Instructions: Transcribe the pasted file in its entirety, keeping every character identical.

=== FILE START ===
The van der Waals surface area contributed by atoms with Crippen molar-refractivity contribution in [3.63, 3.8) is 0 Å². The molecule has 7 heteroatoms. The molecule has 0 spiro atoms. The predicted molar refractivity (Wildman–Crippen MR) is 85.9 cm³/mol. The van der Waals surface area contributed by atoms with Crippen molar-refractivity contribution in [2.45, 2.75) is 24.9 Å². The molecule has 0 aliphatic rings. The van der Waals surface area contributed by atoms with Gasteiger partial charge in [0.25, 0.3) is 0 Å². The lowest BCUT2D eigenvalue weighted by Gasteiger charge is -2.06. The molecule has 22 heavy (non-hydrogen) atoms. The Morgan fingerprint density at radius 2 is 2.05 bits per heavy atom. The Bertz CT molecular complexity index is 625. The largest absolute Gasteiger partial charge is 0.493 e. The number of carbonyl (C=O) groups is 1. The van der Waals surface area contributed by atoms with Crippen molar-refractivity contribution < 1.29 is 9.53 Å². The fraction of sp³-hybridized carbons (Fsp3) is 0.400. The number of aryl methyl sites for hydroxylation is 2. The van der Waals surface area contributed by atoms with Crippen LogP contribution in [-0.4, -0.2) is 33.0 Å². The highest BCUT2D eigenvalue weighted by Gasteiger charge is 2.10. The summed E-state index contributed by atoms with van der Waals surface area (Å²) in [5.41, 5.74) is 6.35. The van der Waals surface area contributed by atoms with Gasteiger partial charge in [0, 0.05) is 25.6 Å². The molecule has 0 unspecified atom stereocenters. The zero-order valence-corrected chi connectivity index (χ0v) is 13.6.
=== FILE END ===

The van der Waals surface area contributed by atoms with Crippen molar-refractivity contribution in [3.63, 3.8) is 0 Å². The molecule has 7 heteroatoms. The molecule has 0 spiro atoms. The predicted molar refractivity (Wildman–Crippen MR) is 85.9 cm³/mol. The van der Waals surface area contributed by atoms with Crippen molar-refractivity contribution in [2.45, 2.75) is 24.9 Å². The molecule has 0 aliphatic rings. The van der Waals surface area contributed by atoms with Gasteiger partial charge in [0.25, 0.3) is 0 Å². The lowest BCUT2D eigenvalue weighted by Gasteiger charge is -2.06. The molecule has 22 heavy (non-hydrogen) atoms. The Morgan fingerprint density at radius 2 is 2.05 bits per heavy atom. The Bertz CT molecular complexity index is 625. The largest absolute Gasteiger partial charge is 0.493 e. The number of carbonyl (C=O) groups is 1. The van der Waals surface area contributed by atoms with Crippen molar-refractivity contribution < 1.29 is 9.53 Å². The fraction of sp³-hybridized carbons (Fsp3) is 0.400. The number of aryl methyl sites for hydroxylation is 2. The van der Waals surface area contributed by atoms with Crippen LogP contribution in [-0.4, -0.2) is 33.0 Å². The highest BCUT2D eigenvalue weighted by Gasteiger charge is 2.10. The summed E-state index contributed by atoms with van der Waals surface area (Å²) in [5.41, 5.74) is 6.35. The van der Waals surface area contributed by atoms with Gasteiger partial charge in [0, 0.05) is 25.6 Å². The molecule has 0 unspecified atom stereocenters. The zero-order valence-corrected chi connectivity index (χ0v) is 13.6.